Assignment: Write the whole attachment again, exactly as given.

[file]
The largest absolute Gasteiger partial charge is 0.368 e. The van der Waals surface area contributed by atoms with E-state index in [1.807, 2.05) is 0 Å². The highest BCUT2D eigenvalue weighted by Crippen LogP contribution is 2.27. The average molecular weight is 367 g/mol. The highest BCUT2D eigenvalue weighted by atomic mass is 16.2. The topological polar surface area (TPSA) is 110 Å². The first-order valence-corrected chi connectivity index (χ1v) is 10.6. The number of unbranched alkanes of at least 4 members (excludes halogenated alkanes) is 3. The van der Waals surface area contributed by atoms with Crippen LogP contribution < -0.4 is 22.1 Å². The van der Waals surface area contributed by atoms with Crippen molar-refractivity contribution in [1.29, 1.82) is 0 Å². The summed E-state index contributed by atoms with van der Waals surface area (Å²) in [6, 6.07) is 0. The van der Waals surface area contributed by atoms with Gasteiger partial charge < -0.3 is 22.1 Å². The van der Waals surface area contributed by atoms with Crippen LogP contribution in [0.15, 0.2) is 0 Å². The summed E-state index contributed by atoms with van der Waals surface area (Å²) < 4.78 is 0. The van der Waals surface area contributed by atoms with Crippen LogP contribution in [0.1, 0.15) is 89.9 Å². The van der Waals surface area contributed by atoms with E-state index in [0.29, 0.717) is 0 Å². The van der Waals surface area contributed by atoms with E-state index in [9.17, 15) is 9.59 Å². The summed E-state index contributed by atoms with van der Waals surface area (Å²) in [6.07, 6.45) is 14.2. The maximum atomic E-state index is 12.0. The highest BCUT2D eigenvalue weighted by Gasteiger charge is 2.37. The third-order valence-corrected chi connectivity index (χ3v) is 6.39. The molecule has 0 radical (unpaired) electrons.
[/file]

The largest absolute Gasteiger partial charge is 0.368 e. The van der Waals surface area contributed by atoms with E-state index in [1.807, 2.05) is 0 Å². The highest BCUT2D eigenvalue weighted by Crippen LogP contribution is 2.27. The average molecular weight is 367 g/mol. The highest BCUT2D eigenvalue weighted by atomic mass is 16.2. The topological polar surface area (TPSA) is 110 Å². The first-order valence-corrected chi connectivity index (χ1v) is 10.6. The number of unbranched alkanes of at least 4 members (excludes halogenated alkanes) is 3. The van der Waals surface area contributed by atoms with Crippen LogP contribution < -0.4 is 22.1 Å². The van der Waals surface area contributed by atoms with Crippen molar-refractivity contribution in [1.29, 1.82) is 0 Å². The summed E-state index contributed by atoms with van der Waals surface area (Å²) in [6, 6.07) is 0. The van der Waals surface area contributed by atoms with Gasteiger partial charge < -0.3 is 22.1 Å². The van der Waals surface area contributed by atoms with Crippen LogP contribution in [0.15, 0.2) is 0 Å². The summed E-state index contributed by atoms with van der Waals surface area (Å²) < 4.78 is 0. The van der Waals surface area contributed by atoms with Crippen LogP contribution in [0.1, 0.15) is 89.9 Å². The van der Waals surface area contributed by atoms with E-state index in [0.29, 0.717) is 0 Å². The van der Waals surface area contributed by atoms with E-state index in [9.17, 15) is 9.59 Å². The summed E-state index contributed by atoms with van der Waals surface area (Å²) in [6.07, 6.45) is 14.2. The maximum atomic E-state index is 12.0. The highest BCUT2D eigenvalue weighted by Gasteiger charge is 2.37. The third-order valence-corrected chi connectivity index (χ3v) is 6.39. The molecule has 0 radical (unpaired) electrons.